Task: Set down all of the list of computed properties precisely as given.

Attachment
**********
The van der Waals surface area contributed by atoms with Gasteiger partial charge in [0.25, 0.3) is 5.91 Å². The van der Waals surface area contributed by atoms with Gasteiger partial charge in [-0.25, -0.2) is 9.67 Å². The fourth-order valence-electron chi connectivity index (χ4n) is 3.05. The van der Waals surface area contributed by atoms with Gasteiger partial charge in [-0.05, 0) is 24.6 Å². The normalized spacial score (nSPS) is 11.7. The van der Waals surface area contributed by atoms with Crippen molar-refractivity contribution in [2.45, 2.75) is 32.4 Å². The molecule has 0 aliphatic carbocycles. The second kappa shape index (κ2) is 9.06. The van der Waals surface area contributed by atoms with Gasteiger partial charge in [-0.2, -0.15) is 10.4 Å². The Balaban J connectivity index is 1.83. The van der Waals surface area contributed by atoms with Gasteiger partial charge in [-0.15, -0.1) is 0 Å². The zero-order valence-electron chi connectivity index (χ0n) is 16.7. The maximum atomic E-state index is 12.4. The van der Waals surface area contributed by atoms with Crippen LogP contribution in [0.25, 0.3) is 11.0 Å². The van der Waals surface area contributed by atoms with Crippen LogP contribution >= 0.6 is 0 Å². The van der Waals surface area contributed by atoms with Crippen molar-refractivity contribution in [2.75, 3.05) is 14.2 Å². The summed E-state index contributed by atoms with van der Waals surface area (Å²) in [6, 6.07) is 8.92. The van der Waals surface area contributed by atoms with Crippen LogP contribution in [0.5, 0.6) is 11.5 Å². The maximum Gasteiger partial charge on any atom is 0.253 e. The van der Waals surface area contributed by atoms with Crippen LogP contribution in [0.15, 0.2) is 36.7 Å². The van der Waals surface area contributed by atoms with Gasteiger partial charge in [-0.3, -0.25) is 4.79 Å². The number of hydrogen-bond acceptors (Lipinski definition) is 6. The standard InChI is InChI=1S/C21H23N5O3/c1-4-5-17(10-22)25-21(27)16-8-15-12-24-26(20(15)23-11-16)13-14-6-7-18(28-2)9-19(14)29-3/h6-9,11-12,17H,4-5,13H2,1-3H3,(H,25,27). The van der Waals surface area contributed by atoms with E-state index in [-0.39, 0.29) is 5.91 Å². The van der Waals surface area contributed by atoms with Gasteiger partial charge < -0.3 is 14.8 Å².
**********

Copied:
The van der Waals surface area contributed by atoms with Gasteiger partial charge in [0.25, 0.3) is 5.91 Å². The van der Waals surface area contributed by atoms with Gasteiger partial charge in [-0.25, -0.2) is 9.67 Å². The fourth-order valence-electron chi connectivity index (χ4n) is 3.05. The van der Waals surface area contributed by atoms with Gasteiger partial charge in [-0.05, 0) is 24.6 Å². The normalized spacial score (nSPS) is 11.7. The van der Waals surface area contributed by atoms with Crippen molar-refractivity contribution in [2.45, 2.75) is 32.4 Å². The molecule has 0 aliphatic carbocycles. The second kappa shape index (κ2) is 9.06. The van der Waals surface area contributed by atoms with Gasteiger partial charge in [-0.2, -0.15) is 10.4 Å². The Balaban J connectivity index is 1.83. The van der Waals surface area contributed by atoms with Gasteiger partial charge in [-0.15, -0.1) is 0 Å². The zero-order valence-electron chi connectivity index (χ0n) is 16.7. The maximum atomic E-state index is 12.4. The van der Waals surface area contributed by atoms with Crippen LogP contribution in [0.25, 0.3) is 11.0 Å². The van der Waals surface area contributed by atoms with Crippen LogP contribution >= 0.6 is 0 Å². The van der Waals surface area contributed by atoms with Crippen molar-refractivity contribution in [2.75, 3.05) is 14.2 Å². The summed E-state index contributed by atoms with van der Waals surface area (Å²) in [6, 6.07) is 8.92. The van der Waals surface area contributed by atoms with Crippen LogP contribution in [0.5, 0.6) is 11.5 Å². The maximum Gasteiger partial charge on any atom is 0.253 e. The van der Waals surface area contributed by atoms with Crippen LogP contribution in [0.15, 0.2) is 36.7 Å². The van der Waals surface area contributed by atoms with Gasteiger partial charge in [-0.3, -0.25) is 4.79 Å². The number of hydrogen-bond acceptors (Lipinski definition) is 6. The standard InChI is InChI=1S/C21H23N5O3/c1-4-5-17(10-22)25-21(27)16-8-15-12-24-26(20(15)23-11-16)13-14-6-7-18(28-2)9-19(14)29-3/h6-9,11-12,17H,4-5,13H2,1-3H3,(H,25,27). The van der Waals surface area contributed by atoms with E-state index in [-0.39, 0.29) is 5.91 Å². The van der Waals surface area contributed by atoms with Gasteiger partial charge < -0.3 is 14.8 Å².